Adrian Johns

 

On his book Death of a Pirate: British Radio and the Making of the Information Age

Cover Interview of December 08, 2010

A close-up

A casual browser could do worse than start around p.189, with the story of Oliver Smedley and Kitty Black’s raid on the Shivering Sands fort.

Shivering Sands was an old World War II anti-aircraft installation sited a few miles offshore from the Thames Estuary in southern England.  It comprised a set of rusting metal chambers atop 60-foot legs, linked by rickety walkways.  The complex had been abandoned after the war, but had recently been commandeered by a pirate radio outfit called Radio City.  City’s boss, Reg Calvert, had arranged for a huge aerial to be built atop the fort, and begun broadcasting pop music into London. 

Smedley’s rival pirate radio broadcaster was by this point facing collapse, and he saw the facility as his last chance to salvage his dream of a commercial broadcasting operation capable of beating the BBC.  He decided to take it over.  He and Black organized a gang of stevedores to capture the fort, which they did at the dead of night.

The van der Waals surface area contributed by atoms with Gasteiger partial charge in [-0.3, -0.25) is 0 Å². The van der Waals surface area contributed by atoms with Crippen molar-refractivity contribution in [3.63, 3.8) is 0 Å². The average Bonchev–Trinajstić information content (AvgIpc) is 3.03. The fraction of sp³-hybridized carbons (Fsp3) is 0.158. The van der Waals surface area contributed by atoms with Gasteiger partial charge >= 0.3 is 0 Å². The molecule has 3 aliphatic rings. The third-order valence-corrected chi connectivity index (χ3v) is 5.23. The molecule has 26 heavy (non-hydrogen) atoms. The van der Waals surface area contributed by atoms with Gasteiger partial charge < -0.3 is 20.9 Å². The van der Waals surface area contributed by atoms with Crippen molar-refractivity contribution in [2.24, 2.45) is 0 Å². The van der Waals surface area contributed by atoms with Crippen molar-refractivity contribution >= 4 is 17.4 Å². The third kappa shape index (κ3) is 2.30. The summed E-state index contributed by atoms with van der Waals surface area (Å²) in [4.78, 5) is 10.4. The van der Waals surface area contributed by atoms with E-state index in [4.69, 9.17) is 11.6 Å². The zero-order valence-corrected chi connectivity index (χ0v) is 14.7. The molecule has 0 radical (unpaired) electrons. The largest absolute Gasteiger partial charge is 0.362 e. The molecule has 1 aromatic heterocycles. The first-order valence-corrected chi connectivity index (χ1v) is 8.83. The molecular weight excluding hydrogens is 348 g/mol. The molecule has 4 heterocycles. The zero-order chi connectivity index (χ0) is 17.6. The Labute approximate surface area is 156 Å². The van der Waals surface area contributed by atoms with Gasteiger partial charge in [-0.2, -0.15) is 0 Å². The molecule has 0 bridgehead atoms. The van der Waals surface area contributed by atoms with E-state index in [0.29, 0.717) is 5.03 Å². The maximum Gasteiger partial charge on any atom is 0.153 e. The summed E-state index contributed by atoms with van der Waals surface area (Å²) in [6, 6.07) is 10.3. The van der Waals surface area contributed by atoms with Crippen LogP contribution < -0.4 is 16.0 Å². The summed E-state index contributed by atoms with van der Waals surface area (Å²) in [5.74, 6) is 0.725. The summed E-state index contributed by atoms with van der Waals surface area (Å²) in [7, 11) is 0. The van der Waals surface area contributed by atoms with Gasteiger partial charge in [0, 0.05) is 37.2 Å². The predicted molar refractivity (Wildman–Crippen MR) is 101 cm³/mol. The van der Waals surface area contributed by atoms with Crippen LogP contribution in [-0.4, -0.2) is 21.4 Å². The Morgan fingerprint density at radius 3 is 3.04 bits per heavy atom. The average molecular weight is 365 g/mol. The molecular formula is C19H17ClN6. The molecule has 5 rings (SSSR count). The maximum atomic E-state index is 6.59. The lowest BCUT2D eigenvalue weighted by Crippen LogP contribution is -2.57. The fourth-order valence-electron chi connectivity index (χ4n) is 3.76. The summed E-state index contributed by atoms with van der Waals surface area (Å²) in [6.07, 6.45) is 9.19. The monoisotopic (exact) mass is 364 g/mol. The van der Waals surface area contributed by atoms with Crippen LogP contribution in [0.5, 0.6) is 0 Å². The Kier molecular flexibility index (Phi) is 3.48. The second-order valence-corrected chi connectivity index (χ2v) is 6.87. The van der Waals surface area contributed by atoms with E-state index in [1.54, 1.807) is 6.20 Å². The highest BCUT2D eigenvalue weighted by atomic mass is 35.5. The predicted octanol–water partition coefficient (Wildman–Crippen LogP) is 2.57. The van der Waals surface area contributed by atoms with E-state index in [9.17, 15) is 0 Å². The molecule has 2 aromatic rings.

It was this raid that brought about the fatal confrontation with Calvert.  It ended only a week later, after the dockers and DJs had spent a week in enforced proximity aboard Shivering Sands.

By that time Calvert had met with Smedley and Black, and leveled a series of bizarre threats against them—including an announcement that he had invented a deadly form of nerve gas and was hoping to use it against the usurpers.

On the night of June 21, he showed up at Smedley’s country house, and after a brief altercation—the details of which remain murky to this day—his rival shot him dead.

By the time the dockers left Shivering Sands a few days later, Smedley was facing a murder charge, and the British government had set in train the measures that would end the golden age of Sixties pirate radio.

This part of the book tells the story of the plot, the killing, and their consequences.  It is quite a dramatic tale, involving skullduggery, threats, fantasy, and, in the end, tragic violence.

But it also has a broader point, because these events led to a transformation in Britain’s sound broadcasting.